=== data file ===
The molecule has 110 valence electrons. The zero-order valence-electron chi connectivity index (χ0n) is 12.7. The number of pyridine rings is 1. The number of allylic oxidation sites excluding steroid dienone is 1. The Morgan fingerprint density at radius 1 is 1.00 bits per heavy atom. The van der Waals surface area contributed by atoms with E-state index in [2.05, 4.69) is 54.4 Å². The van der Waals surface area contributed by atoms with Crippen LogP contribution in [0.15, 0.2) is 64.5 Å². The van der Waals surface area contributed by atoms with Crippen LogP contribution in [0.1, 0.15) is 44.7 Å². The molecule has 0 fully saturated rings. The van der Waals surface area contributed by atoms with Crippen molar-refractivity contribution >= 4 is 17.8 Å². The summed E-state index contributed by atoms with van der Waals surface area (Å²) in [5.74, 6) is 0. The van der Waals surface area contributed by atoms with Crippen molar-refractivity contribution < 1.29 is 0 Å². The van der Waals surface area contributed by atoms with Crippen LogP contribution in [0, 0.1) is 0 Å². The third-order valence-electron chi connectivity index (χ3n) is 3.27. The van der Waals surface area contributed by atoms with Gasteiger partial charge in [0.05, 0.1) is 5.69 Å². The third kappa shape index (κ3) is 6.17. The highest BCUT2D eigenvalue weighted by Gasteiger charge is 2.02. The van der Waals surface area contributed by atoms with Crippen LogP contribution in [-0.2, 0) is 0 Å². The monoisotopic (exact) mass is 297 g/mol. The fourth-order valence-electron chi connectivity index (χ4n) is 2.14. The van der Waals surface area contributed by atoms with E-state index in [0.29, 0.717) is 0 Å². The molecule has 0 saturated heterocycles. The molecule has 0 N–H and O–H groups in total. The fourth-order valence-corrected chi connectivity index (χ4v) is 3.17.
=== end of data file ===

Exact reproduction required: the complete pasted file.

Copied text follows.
The molecule has 110 valence electrons. The zero-order valence-electron chi connectivity index (χ0n) is 12.7. The number of pyridine rings is 1. The number of allylic oxidation sites excluding steroid dienone is 1. The Morgan fingerprint density at radius 1 is 1.00 bits per heavy atom. The van der Waals surface area contributed by atoms with E-state index in [2.05, 4.69) is 54.4 Å². The van der Waals surface area contributed by atoms with Crippen LogP contribution in [0.15, 0.2) is 64.5 Å². The van der Waals surface area contributed by atoms with Crippen LogP contribution in [0.1, 0.15) is 44.7 Å². The molecule has 0 fully saturated rings. The van der Waals surface area contributed by atoms with Crippen molar-refractivity contribution >= 4 is 17.8 Å². The summed E-state index contributed by atoms with van der Waals surface area (Å²) in [5.74, 6) is 0. The van der Waals surface area contributed by atoms with Crippen molar-refractivity contribution < 1.29 is 0 Å². The van der Waals surface area contributed by atoms with Crippen LogP contribution in [0, 0.1) is 0 Å². The third-order valence-electron chi connectivity index (χ3n) is 3.27. The van der Waals surface area contributed by atoms with Gasteiger partial charge in [0.05, 0.1) is 5.69 Å². The third kappa shape index (κ3) is 6.17. The highest BCUT2D eigenvalue weighted by Gasteiger charge is 2.02. The van der Waals surface area contributed by atoms with Crippen LogP contribution in [-0.2, 0) is 0 Å². The monoisotopic (exact) mass is 297 g/mol. The fourth-order valence-electron chi connectivity index (χ4n) is 2.14. The van der Waals surface area contributed by atoms with E-state index in [0.29, 0.717) is 0 Å². The molecule has 0 saturated heterocycles. The molecule has 0 N–H and O–H groups in total. The fourth-order valence-corrected chi connectivity index (χ4v) is 3.17.